The 2016 election left so many women upset and feeling hopeless. Clinton seemed like the perfect first female president with all of her previous experience and connections. Not only was Clinton beaten by a man, but a man who had expressed his disrespect of women in countless ways. The future seemed bleak, with a man who seems to condone sexual harassment and discrimination on the basis of sex in the White House. I even remember crying reading Clinton's concession speech. She spoke specifically to women, acknowledging the lack of accomplishment in shattering "that highest and hardest glass ceiling". Clinton went on to tell all of the little girls watching to believe in the power of their dreams and to know they are capable of anything. In that horrific moment, it felt as if we would never reach the level of equality we deserve.
I have to say that my faith and hope was renewed watching the incredible women running to be the democratic nominee for 2020. While there are still over twice as many men as women currently in the race, there are candidates representing all different types of women rather than a singular candidate who is forced to speak for an entire half of the population. Each candidate has her own approach, her own strategy, and her own policy ideas. Women are finally taking the place they rightfully deserve in American politics.
On average, women beat men in the debates in terms of speaking time. On Tuesday night Elizabeth Warren claimed the spot as the candidate who spoke the most. Warren defended her policies brilliantly and reminded audiences about how hard she is willing to fight and how effective her policy has the potential to be. Let's focus on that fact for a second: a female candidate spoke the most in a debate for nomination for President of the United States. We certainly can have hope with women that strong fighting to be the leader of the free world.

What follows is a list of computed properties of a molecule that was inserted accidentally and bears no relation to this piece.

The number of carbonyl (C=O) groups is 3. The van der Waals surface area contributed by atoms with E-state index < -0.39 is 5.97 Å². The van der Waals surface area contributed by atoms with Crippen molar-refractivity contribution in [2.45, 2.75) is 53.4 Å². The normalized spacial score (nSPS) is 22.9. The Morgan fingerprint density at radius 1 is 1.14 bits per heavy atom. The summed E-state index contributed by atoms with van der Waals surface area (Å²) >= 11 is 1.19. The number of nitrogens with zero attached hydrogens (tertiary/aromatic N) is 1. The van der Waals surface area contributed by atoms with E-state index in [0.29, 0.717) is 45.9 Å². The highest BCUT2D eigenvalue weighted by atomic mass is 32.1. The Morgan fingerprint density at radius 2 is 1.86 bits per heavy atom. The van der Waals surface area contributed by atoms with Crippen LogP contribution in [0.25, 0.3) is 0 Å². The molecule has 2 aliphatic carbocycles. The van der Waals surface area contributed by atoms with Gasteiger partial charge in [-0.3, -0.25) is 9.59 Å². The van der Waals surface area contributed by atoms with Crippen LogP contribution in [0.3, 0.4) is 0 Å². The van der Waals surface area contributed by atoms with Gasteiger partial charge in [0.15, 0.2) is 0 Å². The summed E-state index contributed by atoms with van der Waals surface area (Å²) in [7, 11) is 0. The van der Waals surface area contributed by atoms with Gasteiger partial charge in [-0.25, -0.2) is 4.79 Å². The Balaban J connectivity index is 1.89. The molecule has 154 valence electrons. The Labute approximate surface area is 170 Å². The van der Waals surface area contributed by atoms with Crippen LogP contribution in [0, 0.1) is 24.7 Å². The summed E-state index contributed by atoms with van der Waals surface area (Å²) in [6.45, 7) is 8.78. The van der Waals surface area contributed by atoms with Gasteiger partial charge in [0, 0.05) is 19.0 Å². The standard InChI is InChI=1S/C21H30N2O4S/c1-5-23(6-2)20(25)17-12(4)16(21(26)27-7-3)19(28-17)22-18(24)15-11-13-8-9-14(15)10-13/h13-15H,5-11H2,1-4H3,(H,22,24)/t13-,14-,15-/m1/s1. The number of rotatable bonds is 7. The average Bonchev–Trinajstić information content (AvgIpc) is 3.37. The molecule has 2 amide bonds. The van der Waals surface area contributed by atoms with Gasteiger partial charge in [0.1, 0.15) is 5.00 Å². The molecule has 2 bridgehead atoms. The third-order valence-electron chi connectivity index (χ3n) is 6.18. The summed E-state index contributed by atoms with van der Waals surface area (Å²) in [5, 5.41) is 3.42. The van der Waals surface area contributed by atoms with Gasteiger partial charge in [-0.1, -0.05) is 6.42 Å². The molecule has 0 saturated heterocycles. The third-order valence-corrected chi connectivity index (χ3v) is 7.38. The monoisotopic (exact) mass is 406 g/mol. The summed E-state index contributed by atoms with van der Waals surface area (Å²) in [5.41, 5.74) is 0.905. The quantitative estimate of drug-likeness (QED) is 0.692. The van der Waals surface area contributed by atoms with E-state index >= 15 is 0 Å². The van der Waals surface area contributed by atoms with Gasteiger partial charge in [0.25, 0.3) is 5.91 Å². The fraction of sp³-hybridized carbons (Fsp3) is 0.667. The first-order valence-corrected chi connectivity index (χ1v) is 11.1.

Kamala Harris actively challenged Joe Biden, a powerful man in the Democratic Party. Harris would not back down, asking for answers to her pressing questions that were comprehensive and complete. Kirsten Gillibrand, who consistently fights against workplace harassment and was the face of #metoo, went so far as to question Biden on his previous statement from 1981 about how women belong in the home. These women challenged powerful men on issue after issue, proving to women everywhere that we are silent no longer.
Tulsi Gabbard showed the power of a female veteran and proved that women are perfectly capable of the knowledge needed to be Commander yin Chief. In all white, Gabbard stood on that stage as a symbol of every battle women have fought and won. Gabbard is never one to flaunt her gender as a strategy, but she subtly acknowledged her gender's roots in a beautiful way.
Even more than killing the debate stage, three women have already been given confirmed spots in the September debates, making it even more likely that a woman could indeed be the democratic nominee. It's time for a new era, in which women are capable of writing the rules rather than having to follow and fight against them.